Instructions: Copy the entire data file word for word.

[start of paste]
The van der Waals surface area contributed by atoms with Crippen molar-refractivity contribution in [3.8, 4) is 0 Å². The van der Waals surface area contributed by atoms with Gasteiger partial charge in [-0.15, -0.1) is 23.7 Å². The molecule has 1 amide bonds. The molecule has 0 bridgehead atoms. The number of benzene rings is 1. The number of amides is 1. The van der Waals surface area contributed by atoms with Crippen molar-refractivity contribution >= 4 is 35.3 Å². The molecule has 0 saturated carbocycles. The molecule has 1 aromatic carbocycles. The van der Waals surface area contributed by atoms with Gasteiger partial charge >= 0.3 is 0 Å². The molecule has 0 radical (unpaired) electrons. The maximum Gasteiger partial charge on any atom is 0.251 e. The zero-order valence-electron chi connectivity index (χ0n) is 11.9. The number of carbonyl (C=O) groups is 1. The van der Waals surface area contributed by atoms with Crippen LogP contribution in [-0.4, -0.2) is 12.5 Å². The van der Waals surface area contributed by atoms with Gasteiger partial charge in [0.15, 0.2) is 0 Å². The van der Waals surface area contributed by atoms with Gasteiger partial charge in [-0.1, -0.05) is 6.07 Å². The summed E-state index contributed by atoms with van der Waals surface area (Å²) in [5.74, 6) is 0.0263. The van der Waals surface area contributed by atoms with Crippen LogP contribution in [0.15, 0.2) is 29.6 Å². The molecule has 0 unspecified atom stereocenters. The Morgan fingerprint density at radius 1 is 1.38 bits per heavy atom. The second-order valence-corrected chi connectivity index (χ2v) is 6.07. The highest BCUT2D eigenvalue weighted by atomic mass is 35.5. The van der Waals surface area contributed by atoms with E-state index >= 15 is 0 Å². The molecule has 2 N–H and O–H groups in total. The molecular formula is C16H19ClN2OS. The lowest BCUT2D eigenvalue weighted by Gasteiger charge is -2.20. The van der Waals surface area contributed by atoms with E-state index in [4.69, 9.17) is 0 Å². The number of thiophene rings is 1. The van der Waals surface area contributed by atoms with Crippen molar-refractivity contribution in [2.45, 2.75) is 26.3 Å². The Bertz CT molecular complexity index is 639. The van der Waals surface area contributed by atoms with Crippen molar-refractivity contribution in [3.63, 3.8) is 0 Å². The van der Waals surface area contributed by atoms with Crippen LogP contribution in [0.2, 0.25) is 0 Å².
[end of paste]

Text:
The van der Waals surface area contributed by atoms with Crippen molar-refractivity contribution in [3.8, 4) is 0 Å². The van der Waals surface area contributed by atoms with Gasteiger partial charge in [-0.15, -0.1) is 23.7 Å². The molecule has 1 amide bonds. The molecule has 0 bridgehead atoms. The number of benzene rings is 1. The number of amides is 1. The van der Waals surface area contributed by atoms with Crippen molar-refractivity contribution >= 4 is 35.3 Å². The molecule has 0 saturated carbocycles. The molecule has 1 aromatic carbocycles. The van der Waals surface area contributed by atoms with Gasteiger partial charge >= 0.3 is 0 Å². The molecule has 0 radical (unpaired) electrons. The maximum Gasteiger partial charge on any atom is 0.251 e. The zero-order valence-electron chi connectivity index (χ0n) is 11.9. The number of carbonyl (C=O) groups is 1. The van der Waals surface area contributed by atoms with Crippen LogP contribution in [-0.4, -0.2) is 12.5 Å². The van der Waals surface area contributed by atoms with Gasteiger partial charge in [0.15, 0.2) is 0 Å². The van der Waals surface area contributed by atoms with Gasteiger partial charge in [-0.1, -0.05) is 6.07 Å². The summed E-state index contributed by atoms with van der Waals surface area (Å²) in [5.74, 6) is 0.0263. The van der Waals surface area contributed by atoms with Crippen LogP contribution in [0.15, 0.2) is 29.6 Å². The molecule has 0 unspecified atom stereocenters. The Morgan fingerprint density at radius 1 is 1.38 bits per heavy atom. The second-order valence-corrected chi connectivity index (χ2v) is 6.07. The highest BCUT2D eigenvalue weighted by atomic mass is 35.5. The van der Waals surface area contributed by atoms with E-state index >= 15 is 0 Å². The molecule has 2 N–H and O–H groups in total. The molecular formula is C16H19ClN2OS. The lowest BCUT2D eigenvalue weighted by Gasteiger charge is -2.20. The van der Waals surface area contributed by atoms with E-state index in [4.69, 9.17) is 0 Å². The number of thiophene rings is 1. The van der Waals surface area contributed by atoms with Crippen molar-refractivity contribution in [2.45, 2.75) is 26.3 Å². The Bertz CT molecular complexity index is 639. The van der Waals surface area contributed by atoms with Crippen molar-refractivity contribution in [3.63, 3.8) is 0 Å². The van der Waals surface area contributed by atoms with Crippen LogP contribution in [0.2, 0.25) is 0 Å².